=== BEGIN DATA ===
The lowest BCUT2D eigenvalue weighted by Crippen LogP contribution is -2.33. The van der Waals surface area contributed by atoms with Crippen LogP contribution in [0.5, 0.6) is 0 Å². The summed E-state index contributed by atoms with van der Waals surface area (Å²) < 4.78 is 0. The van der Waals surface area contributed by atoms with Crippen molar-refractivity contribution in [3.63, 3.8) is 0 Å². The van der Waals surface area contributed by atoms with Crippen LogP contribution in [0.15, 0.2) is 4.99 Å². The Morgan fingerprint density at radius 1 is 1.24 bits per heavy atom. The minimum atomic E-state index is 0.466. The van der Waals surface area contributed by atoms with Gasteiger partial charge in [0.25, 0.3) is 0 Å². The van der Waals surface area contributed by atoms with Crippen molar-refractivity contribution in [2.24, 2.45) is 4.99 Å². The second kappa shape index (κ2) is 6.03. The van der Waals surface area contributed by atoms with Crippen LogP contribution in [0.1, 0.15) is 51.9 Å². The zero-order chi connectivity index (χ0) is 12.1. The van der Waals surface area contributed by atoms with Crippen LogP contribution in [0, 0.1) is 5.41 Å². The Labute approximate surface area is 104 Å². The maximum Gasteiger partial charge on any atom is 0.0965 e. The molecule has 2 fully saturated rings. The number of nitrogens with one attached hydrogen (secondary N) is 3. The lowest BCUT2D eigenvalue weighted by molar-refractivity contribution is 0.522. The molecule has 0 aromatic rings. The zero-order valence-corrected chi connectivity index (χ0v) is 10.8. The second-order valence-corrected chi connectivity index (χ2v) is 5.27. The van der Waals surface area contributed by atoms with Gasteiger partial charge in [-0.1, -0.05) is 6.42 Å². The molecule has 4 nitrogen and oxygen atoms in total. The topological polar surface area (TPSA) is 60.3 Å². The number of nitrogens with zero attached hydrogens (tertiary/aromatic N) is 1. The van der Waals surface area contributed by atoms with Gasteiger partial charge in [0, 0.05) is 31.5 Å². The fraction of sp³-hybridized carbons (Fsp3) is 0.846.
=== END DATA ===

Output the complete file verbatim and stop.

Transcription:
The lowest BCUT2D eigenvalue weighted by Crippen LogP contribution is -2.33. The van der Waals surface area contributed by atoms with Crippen LogP contribution in [0.5, 0.6) is 0 Å². The summed E-state index contributed by atoms with van der Waals surface area (Å²) < 4.78 is 0. The van der Waals surface area contributed by atoms with Crippen molar-refractivity contribution in [3.63, 3.8) is 0 Å². The van der Waals surface area contributed by atoms with Crippen LogP contribution in [0.15, 0.2) is 4.99 Å². The Morgan fingerprint density at radius 1 is 1.24 bits per heavy atom. The minimum atomic E-state index is 0.466. The van der Waals surface area contributed by atoms with Gasteiger partial charge in [0.25, 0.3) is 0 Å². The van der Waals surface area contributed by atoms with Crippen molar-refractivity contribution in [2.24, 2.45) is 4.99 Å². The second kappa shape index (κ2) is 6.03. The van der Waals surface area contributed by atoms with Crippen LogP contribution in [0.1, 0.15) is 51.9 Å². The zero-order chi connectivity index (χ0) is 12.1. The van der Waals surface area contributed by atoms with Crippen LogP contribution in [0, 0.1) is 5.41 Å². The Labute approximate surface area is 104 Å². The maximum Gasteiger partial charge on any atom is 0.0965 e. The molecule has 2 fully saturated rings. The number of nitrogens with one attached hydrogen (secondary N) is 3. The lowest BCUT2D eigenvalue weighted by molar-refractivity contribution is 0.522. The molecule has 0 aromatic rings. The zero-order valence-corrected chi connectivity index (χ0v) is 10.8. The second-order valence-corrected chi connectivity index (χ2v) is 5.27. The van der Waals surface area contributed by atoms with Gasteiger partial charge in [-0.1, -0.05) is 6.42 Å². The molecule has 4 nitrogen and oxygen atoms in total. The topological polar surface area (TPSA) is 60.3 Å². The number of nitrogens with zero attached hydrogens (tertiary/aromatic N) is 1. The van der Waals surface area contributed by atoms with Gasteiger partial charge in [0, 0.05) is 31.5 Å². The fraction of sp³-hybridized carbons (Fsp3) is 0.846.